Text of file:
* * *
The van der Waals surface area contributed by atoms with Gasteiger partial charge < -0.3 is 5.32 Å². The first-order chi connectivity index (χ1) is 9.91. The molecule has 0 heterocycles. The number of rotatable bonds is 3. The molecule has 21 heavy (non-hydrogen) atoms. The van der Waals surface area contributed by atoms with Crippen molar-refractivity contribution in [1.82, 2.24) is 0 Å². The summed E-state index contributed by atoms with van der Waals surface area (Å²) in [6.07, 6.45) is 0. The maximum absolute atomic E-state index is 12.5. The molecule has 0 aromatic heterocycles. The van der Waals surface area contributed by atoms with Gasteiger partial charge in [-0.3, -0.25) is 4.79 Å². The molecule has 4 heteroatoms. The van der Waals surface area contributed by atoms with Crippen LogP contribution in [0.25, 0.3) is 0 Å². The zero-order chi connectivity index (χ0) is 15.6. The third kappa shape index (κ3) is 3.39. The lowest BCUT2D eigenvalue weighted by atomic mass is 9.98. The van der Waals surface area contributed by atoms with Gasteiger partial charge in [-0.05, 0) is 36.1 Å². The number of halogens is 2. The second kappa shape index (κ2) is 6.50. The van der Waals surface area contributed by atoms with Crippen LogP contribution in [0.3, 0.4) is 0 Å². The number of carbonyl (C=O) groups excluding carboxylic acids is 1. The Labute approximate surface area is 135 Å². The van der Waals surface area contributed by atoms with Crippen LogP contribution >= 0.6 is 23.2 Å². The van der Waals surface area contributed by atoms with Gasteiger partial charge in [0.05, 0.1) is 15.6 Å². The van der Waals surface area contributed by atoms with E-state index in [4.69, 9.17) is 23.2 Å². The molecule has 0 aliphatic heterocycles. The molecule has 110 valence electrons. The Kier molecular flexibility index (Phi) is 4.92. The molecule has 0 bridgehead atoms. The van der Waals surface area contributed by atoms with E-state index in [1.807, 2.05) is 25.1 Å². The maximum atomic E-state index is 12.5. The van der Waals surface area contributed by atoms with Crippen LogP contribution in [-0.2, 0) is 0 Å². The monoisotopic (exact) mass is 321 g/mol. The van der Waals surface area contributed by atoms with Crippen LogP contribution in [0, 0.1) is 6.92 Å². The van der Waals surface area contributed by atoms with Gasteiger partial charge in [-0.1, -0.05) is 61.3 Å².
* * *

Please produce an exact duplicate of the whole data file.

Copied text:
The van der Waals surface area contributed by atoms with Gasteiger partial charge < -0.3 is 5.32 Å². The first-order chi connectivity index (χ1) is 9.91. The molecule has 0 heterocycles. The number of rotatable bonds is 3. The molecule has 21 heavy (non-hydrogen) atoms. The van der Waals surface area contributed by atoms with Crippen molar-refractivity contribution in [1.82, 2.24) is 0 Å². The summed E-state index contributed by atoms with van der Waals surface area (Å²) in [6.07, 6.45) is 0. The maximum absolute atomic E-state index is 12.5. The molecule has 0 aromatic heterocycles. The van der Waals surface area contributed by atoms with Gasteiger partial charge in [-0.3, -0.25) is 4.79 Å². The molecule has 4 heteroatoms. The van der Waals surface area contributed by atoms with Crippen LogP contribution in [0.25, 0.3) is 0 Å². The zero-order chi connectivity index (χ0) is 15.6. The third kappa shape index (κ3) is 3.39. The lowest BCUT2D eigenvalue weighted by atomic mass is 9.98. The van der Waals surface area contributed by atoms with Gasteiger partial charge in [-0.05, 0) is 36.1 Å². The number of halogens is 2. The second kappa shape index (κ2) is 6.50. The van der Waals surface area contributed by atoms with Crippen LogP contribution in [0.3, 0.4) is 0 Å². The number of carbonyl (C=O) groups excluding carboxylic acids is 1. The Labute approximate surface area is 135 Å². The van der Waals surface area contributed by atoms with Crippen LogP contribution >= 0.6 is 23.2 Å². The van der Waals surface area contributed by atoms with Gasteiger partial charge in [0.05, 0.1) is 15.6 Å². The van der Waals surface area contributed by atoms with E-state index in [4.69, 9.17) is 23.2 Å². The molecule has 0 aliphatic heterocycles. The molecule has 110 valence electrons. The Kier molecular flexibility index (Phi) is 4.92. The molecule has 0 bridgehead atoms. The van der Waals surface area contributed by atoms with E-state index in [1.807, 2.05) is 25.1 Å². The maximum atomic E-state index is 12.5. The van der Waals surface area contributed by atoms with Crippen LogP contribution in [-0.2, 0) is 0 Å². The monoisotopic (exact) mass is 321 g/mol. The van der Waals surface area contributed by atoms with Crippen LogP contribution in [0, 0.1) is 6.92 Å². The van der Waals surface area contributed by atoms with Gasteiger partial charge in [-0.1, -0.05) is 61.3 Å².